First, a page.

One of the axioms you hear from the pundit class every presidential cycle is that running mates don’t matter.
This declaration flies in the face of the entirety of American political history where regional balance, ideological representation, or party healing after a raucous convention have been the primary motivations behind one candidate being meticulously selected over another perhaps more qualified individual to fill the bottom half of a ticket.
President Abraham Lincoln, who urged the voters to not change horses midstream during the Civil War, had himself switched running mates in 1864.
And in 1976 President Gerald Ford ran in the election with Kansas US Senator Bob Dole as his Veep candidate even though Nelson Rockefeller was serving as vice-president.
But perhaps most relevant to this particular election was what happened with the Democrats in 1944 when party leaders demanded that a frail FDR essentially dump Vice-President Henry Wallace, who was visibly sympathetic to the Soviet Union, and in his place accept a haberdasher from western Missouri named Harry S Truman on the party ticket.
Nobody was under any illusions that Roosevelt would actually finish the fourth term he was seeking and that his running mate would certainly succeed him as president sooner than later.
With both of the 2020 major party nominees for president being septuagenarians the oft-dismissed post of vice-president has become very relevant in this pandemic tainted (or rather cursed) year.
While President Trump is 74, the Republican exudes an energy of a much younger man.
In stark contrast Joe Biden, who turns 78 only weeks after the national election, looks and sounds every day of his age.
And as the Oval Office tends to age its occupants at an accelerated clip, it’s highly likely that a Biden victory in November 2020 will result in a Harris Administration at some point before January 2025 when the next presidential term ends.
And what the American public saw in Wednesday night’s debate was the same catastrophe of a presidential candidate who couldn’t even make it to the Iowa Caucuses.
Senator Harris behaved like a juvenile throughout much of the night displaying snide smirks and other unbecoming facial gestures during Vice-President Pence’s comments while also trying to get out rehearsed indignation lines accompanied with rehearsed “talk to the hand” body language.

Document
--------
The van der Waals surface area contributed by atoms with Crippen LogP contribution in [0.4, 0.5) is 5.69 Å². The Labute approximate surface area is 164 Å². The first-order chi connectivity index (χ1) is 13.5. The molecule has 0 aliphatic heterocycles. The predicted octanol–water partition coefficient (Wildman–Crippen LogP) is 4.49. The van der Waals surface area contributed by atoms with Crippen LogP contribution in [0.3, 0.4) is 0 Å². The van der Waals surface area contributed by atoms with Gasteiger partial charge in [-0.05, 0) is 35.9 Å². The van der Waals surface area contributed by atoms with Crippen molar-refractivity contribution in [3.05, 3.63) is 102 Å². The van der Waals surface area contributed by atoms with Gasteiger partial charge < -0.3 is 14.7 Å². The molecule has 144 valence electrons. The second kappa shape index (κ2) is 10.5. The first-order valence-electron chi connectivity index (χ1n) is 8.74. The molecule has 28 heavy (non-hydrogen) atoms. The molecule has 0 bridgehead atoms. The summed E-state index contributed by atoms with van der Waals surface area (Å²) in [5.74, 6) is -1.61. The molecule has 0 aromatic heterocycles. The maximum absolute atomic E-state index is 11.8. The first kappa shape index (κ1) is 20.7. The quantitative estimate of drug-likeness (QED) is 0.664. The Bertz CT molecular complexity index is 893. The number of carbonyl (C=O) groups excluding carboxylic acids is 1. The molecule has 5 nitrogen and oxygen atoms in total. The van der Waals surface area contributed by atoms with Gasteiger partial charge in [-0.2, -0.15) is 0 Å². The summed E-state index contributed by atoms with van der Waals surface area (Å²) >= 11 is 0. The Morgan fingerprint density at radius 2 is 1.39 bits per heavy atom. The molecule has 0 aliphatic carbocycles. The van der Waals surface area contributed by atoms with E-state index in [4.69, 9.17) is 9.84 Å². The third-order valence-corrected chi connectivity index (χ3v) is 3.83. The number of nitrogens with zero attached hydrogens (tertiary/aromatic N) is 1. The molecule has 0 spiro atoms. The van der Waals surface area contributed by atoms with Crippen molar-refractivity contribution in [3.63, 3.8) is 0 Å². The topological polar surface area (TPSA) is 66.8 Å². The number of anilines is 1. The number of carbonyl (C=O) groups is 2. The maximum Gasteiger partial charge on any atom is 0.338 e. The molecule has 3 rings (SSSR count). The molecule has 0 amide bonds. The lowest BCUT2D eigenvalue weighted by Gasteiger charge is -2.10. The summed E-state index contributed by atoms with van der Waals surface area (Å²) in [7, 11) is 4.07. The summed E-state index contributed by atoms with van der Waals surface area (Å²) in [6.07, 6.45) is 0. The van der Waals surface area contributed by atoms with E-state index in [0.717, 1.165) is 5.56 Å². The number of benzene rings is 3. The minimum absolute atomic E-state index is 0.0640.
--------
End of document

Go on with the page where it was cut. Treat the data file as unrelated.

Instead of comporting herself to the office she is really “applying for” (and I’m not referring to the vice-presidency), the former California attorney general came off like a rude Alameda County meter maid.
Vice-President Pence, who had a slow start and was at times painfully formal with a barrage of “thank you” prefacing to every question posed to him, warmed up as the debate meandered through one trap-question posed by the moderator (and author of a Nancy Pelosi biography that’s available in Amazon).
Though he had a habit of using too many words to express thoughts that could have been conveyed more efficiently, Pence overall racked up style points.
The vice-president was calm, cool, prepared, and dignified throughout the evening and deftly turned things around on both Susan Page and Harris without being overbearing.
Pence succinctly brought up unflattering aspects of Biden’s very long tenure in Washington, including opposing the raid to take down Osama bin Laden and support for trade deals that sent good paying manufacturing jobs south of the border.
Viewers could easily and more comfortably see Pence immediately stepping up to the top office if circumstances required, and thus won the debate hands down.
In contrast, Harris reminded the voters who they were going to end up getting for president in the event of a Democratic win.
At the conclusion of the lone vice-presidential debate, the junior senator from California had little to smile or smirk about as it was not a good night for the Biden-Harris ticket.